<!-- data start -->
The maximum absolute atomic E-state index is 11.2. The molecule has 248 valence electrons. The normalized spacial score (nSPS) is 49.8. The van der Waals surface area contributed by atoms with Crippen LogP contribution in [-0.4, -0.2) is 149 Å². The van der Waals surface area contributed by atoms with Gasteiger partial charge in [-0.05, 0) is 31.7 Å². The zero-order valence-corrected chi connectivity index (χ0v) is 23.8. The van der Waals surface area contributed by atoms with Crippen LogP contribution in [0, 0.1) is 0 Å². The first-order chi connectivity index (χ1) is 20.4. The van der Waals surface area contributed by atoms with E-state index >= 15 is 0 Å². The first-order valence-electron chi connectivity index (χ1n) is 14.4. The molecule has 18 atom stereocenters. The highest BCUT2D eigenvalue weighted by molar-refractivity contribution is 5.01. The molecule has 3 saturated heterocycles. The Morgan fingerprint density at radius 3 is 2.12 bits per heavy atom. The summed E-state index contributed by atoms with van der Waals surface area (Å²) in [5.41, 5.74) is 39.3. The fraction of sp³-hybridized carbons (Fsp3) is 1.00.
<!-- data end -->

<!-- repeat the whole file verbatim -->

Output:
The maximum absolute atomic E-state index is 11.2. The molecule has 248 valence electrons. The normalized spacial score (nSPS) is 49.8. The van der Waals surface area contributed by atoms with Crippen LogP contribution in [-0.4, -0.2) is 149 Å². The van der Waals surface area contributed by atoms with Gasteiger partial charge in [-0.05, 0) is 31.7 Å². The zero-order valence-corrected chi connectivity index (χ0v) is 23.8. The van der Waals surface area contributed by atoms with Crippen LogP contribution in [0, 0.1) is 0 Å². The first-order chi connectivity index (χ1) is 20.4. The van der Waals surface area contributed by atoms with E-state index >= 15 is 0 Å². The first-order valence-electron chi connectivity index (χ1n) is 14.4. The molecule has 18 atom stereocenters. The highest BCUT2D eigenvalue weighted by molar-refractivity contribution is 5.01. The molecule has 3 saturated heterocycles. The Morgan fingerprint density at radius 3 is 2.12 bits per heavy atom. The summed E-state index contributed by atoms with van der Waals surface area (Å²) in [5.41, 5.74) is 39.3. The fraction of sp³-hybridized carbons (Fsp3) is 1.00.